The Punjabi pioneers were far fewer in number than other Asian immigrants.  The peak immigration of the early pioneers occurred between 1907 and 1910 with about 7,000 people arriving in the US during this early period.  Almost 90 percent of the early pioneers were Sikhs, and the remaining 10 percent were Muslims with only a small number of Hindus.  The Punjabis initially entered North America in Vancouver, Canada, on board ships from Hong Kong and Shanghai.  As restrictions to South Asian immigration increased in Canada, the Punjabi pioneers headed south to the US to work in the lumber mills and railroads in Washington, Oregon, and California.  About two thousand Punjabi pioneers worked on the Western Pacific Railway along a 700-mile road stretching from Oakland to Salt Lake City that passed through the Sacramento Valley.  They also gravitated towards farming, making early contributions to the growth of California’s agriculture — they helped initiate rice farming in the northern Sacramento Valley and established cotton growing in the Imperial Valley.  They grew other large cash crops, such as peaches, grapes, pears, apricots, almonds, beans, potatoes, almonds, celery, asparagus, and lettuce mainly in the Sacramento, San Joaquin, and Imperial Valleys in California, but also throughout western North America.  The Punjabis quickly transitioned from farm laborers to landowners.  In 1920, the Punjabi pioneers owned 2,099 acres and were leasing 86,340 acres of farmland, mainly in the Sacramento, San Joaquin, and Imperial Valleys.  The first Sikh temple was founded in 1912 by the Pacific Coast Khalsa Diwan Society in Stockton.  Most incredibly, the Punjabi pioneers waged a war against the British Empire from their headquarters in San Francisco in a worldwide political movement known as the Gadar (revolutionary) party.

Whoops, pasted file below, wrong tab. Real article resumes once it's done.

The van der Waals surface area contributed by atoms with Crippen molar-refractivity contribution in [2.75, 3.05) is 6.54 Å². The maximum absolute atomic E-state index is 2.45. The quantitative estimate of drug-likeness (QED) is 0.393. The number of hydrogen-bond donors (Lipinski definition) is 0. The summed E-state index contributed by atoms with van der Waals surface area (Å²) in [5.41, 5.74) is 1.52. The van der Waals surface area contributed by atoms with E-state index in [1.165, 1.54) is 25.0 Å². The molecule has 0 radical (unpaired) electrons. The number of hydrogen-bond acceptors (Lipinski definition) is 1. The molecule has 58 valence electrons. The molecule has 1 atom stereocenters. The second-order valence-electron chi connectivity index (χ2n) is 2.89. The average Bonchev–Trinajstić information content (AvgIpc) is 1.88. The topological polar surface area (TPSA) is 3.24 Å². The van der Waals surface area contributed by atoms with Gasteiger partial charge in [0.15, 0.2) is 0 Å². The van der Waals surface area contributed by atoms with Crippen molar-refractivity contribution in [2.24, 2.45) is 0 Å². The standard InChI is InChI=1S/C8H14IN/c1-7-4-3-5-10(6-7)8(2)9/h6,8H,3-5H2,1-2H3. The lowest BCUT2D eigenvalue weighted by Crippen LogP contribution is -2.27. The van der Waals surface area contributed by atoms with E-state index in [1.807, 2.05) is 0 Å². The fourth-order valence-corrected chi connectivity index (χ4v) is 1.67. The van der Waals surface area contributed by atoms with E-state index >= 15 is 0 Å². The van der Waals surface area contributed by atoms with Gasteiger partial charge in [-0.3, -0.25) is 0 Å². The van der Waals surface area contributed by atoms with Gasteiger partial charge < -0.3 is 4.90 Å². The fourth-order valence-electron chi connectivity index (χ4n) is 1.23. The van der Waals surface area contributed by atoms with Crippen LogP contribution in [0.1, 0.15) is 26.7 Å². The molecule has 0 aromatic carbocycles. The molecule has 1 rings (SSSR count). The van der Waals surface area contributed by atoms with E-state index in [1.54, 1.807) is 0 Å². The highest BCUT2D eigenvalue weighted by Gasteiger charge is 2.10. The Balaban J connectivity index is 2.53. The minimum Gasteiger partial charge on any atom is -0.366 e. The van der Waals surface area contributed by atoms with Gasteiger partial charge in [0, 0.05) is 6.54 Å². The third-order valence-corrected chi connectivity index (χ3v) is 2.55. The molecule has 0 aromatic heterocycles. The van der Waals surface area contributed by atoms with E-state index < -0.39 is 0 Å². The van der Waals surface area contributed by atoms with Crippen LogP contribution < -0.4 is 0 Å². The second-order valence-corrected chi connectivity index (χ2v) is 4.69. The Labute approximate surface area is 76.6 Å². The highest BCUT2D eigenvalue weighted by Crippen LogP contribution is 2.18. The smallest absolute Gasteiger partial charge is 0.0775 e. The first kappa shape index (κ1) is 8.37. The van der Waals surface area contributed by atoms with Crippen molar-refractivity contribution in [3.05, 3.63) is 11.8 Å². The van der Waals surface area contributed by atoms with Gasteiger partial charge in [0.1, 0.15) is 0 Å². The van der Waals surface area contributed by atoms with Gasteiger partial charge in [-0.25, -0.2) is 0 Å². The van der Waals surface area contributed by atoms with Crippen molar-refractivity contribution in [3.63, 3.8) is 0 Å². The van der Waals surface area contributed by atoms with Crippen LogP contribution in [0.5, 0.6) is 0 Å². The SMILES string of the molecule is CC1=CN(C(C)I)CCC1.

Angel Island

Established in 1910, Angel Island Immigration Station in the San Francisco Bay — the Ellis Island of the West — was the main point of arrival for Asian immigrants into the United States in the early twentieth century.  Over the next few decades, hundreds of thousands of people from China, India, Japan, Korea and many other countries were stationed, quarantined, and processed at this immigration facility.  Approximately 7,000 Punjabi pioneers passed through Angel Island, often enduring humiliating questioning by immigration officials, invasive health examinations, and sometimes lengthy periods of detention.